Skip to main content
Open this photo in gallery:

AI, health care, clean tech and infrastructure are among the trends that thematic ETFs aim to capture for investors.Getty Images

Thematic exchange-traded funds (ETFs), which invest in specific trends such as artificial intelligence (AI) or clean tech, were themselves a hot option a few years ago.

“Many moonshot themes saw billions of dollars of inflows in the pandemic-driven, ultralow interest-rate market recovery,” says Daniel Straus, managing director of ETFs and financial products research at National Bank of Canada Financial Markets in Toronto.

A report from Global X shows assets under management (AUM) for thematic ETFs peaked at nearly US$150-billion at the end of 2021. For the past several months, the collective AUM has declined by about $70-billion.

That may present an opportunity for investors who believe in the long-term viability of the trends thematics aim to capture. A pullback means more attractive valuations, says Lara Crigger, New Orleans-based editor-in-chief of, which tracks thematics.

She says people typically invest in them after strong returns, only to sell at a loss when short-term performance fails to match expectations. Some themes are still garnering interest, such as AI. A lot of that hype is driven by big tech conglomerates like Microsoft Corp. MSFT-Q, but Ms. Crigger says the real movement will likely come from smaller, pure-play companies.

For AI or any thematic, she says investors seeking to capture the upside potential should look for three characteristics:

  • An ETF with a concentrated portfolio: 75 holdings or less. Broad diversification is ideal for ETFs covering large markets such as U.S. equities. But ETFs with smaller portfolios often provide better exposure to themes.
  • An alternative index weighting to market-cap. Again, the idea is to reduce the effect of large firms and augment exposure to smaller, pure-play companies, Ms. Crigger says.
  • An ETF with reasonable management expense ratios (MERs). Many thematics command higher costs due to more complex portfolio construction. “If the price tag really gives you pause, don’t waste your time,” she says.

A product that checks all these boxes is the Global X Robotics and Artificial Intelligence ETF BOTZ-Q with 42 holdings. Its 0.69-per-cent MER is higher than some competitors, but the BOTZ index construction favours smaller, pure-play companies while limiting the aggregate weighting of its largest holdings to 40 per cent of the portfolio.

Although smaller portfolios present concentration risk, highly focused thematic ETFs still provide better risk-adjusted exposure to new trends with greater long-term potential than stock picking. “In the early days of the Internet, I remember buying Netscape over Google, so I got the story right but implementation was wrong,” says Brent Vandermeer, senior portfolio manager with CrossPoint Financial at iA Private Wealth Inc., in Ottawa. “That’s the same issue today with AI.”

Similarly, clean energy is a long-term theme where picking stocks can prove challenging. That makes options like the iShares Global Clean Energy ETF ICLN-Q worth a closer look. “ICLN was one of the most popular ETFs during the pandemic when interest rates were near zero,” Mr. Vandermeer says.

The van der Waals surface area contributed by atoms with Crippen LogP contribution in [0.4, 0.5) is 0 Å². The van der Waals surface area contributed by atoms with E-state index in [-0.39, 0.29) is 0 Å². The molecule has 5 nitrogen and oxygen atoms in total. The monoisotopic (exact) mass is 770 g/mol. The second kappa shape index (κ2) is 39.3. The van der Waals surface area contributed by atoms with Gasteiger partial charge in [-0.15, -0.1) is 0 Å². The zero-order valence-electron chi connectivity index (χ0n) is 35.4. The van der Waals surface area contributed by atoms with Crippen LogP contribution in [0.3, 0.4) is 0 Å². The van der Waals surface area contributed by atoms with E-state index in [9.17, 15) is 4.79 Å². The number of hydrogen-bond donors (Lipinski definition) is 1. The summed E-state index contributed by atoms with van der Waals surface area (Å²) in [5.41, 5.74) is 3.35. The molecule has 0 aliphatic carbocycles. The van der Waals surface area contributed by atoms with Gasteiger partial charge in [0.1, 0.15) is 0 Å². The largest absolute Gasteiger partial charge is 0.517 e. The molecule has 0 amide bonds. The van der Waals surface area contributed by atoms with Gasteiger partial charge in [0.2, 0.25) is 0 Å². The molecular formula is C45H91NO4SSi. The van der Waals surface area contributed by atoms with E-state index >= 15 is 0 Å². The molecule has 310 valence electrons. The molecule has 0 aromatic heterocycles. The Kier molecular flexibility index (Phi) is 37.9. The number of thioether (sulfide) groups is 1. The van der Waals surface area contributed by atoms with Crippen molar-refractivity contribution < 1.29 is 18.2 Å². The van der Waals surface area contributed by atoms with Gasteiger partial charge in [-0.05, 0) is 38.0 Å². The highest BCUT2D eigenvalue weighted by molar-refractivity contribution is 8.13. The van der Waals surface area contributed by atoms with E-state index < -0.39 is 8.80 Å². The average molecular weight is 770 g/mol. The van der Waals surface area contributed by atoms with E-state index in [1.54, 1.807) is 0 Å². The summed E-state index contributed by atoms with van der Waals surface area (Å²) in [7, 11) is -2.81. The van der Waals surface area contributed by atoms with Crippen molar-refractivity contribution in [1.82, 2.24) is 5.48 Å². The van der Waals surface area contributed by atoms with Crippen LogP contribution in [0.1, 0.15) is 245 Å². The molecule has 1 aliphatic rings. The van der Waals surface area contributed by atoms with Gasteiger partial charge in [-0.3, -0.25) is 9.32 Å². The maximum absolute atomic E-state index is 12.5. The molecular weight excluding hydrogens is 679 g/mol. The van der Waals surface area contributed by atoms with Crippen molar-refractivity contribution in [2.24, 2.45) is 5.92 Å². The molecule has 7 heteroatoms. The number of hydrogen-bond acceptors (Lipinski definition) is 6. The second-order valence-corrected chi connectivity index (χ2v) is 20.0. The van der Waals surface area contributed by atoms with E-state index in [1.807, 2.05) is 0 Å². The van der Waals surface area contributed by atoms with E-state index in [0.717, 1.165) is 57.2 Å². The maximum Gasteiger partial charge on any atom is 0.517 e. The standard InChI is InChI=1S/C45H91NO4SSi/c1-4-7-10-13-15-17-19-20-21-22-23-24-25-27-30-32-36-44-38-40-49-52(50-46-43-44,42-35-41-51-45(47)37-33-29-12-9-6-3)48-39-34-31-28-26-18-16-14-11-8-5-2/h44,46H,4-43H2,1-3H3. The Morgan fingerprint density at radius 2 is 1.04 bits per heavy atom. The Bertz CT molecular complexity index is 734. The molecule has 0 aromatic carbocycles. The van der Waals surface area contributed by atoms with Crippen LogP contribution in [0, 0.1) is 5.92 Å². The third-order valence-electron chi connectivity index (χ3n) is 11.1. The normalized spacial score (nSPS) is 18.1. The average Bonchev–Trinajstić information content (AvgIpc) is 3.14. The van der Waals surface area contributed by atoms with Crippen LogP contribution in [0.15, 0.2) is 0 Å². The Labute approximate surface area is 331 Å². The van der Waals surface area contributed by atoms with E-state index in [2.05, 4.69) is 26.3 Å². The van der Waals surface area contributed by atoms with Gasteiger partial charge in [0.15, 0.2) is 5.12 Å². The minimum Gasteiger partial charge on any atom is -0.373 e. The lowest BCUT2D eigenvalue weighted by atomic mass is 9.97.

Today, its price is less than half of its peak, potentially presenting an entry point for investors believing in the theme long-term.

The Inflation Reduction Act, passed last year in the United States, is expected to inject hundreds of billions of dollars into clean energy, possibly serving as a long-term tailwind for ICLN and similar funds, Mr. Vandermeer adds.

Infrastructure is another thematic subset gaining interest. “Anybody in big cities can see how infrastructure is crumbling,” Mr. Straus says. That calls for large-scale investments.

Some longer-running ETFs in this space have strong track records, including BMO’s Global Infrastructure Index ETF ZGI-T. It has a 10-year annualized return of nearly 9 per cent, although it’s down about 6 per cent in the past year.

Infrastructure ETFs are receiving more interest because it’s a defensive sector. Health-care ETFs for the same reason, Ms. Crigger says. “People always need health care, recession or not.”

Funds such as Invesco’s S&P 500 Equal Weight Health Care ETF RSPH-A have drawn significant interest on recently, she says. The ETF has an alternative index weighting and a 0.4 per cent MER, which is “pretty cheap” for a thematic ETF.

Mr. Vandermeer says it’s worth asking whether this exposure is worth the cost, given broad-based ETFs tracking the S&P 500, which includes health-care stocks, have MERs of five basis points or less. “You need to ask whether you’re buying a distinct theme with different performance from the broad index, or if you’re essentially buying similar performance at a higher cost.”

Report an editorial error

Report a technical issue

Editorial code of conduct

Tickers mentioned in this story

Study and track financial data on any traded entity: click to open the full quote page. Data updated as of 19/04/24 3:27pm EDT.

SymbolName% changeLast
Microsoft Corp
GX Robotics & Artificial Intelligence ETF
Global Clean Energy Ishares ETF
BMO Global Infrastructure Index ETF
S&P 500 EW Health Care Invesco ETF

Follow related authors and topics

Authors and topics you follow will be added to your personal news feed in Following.

Interact with The Globe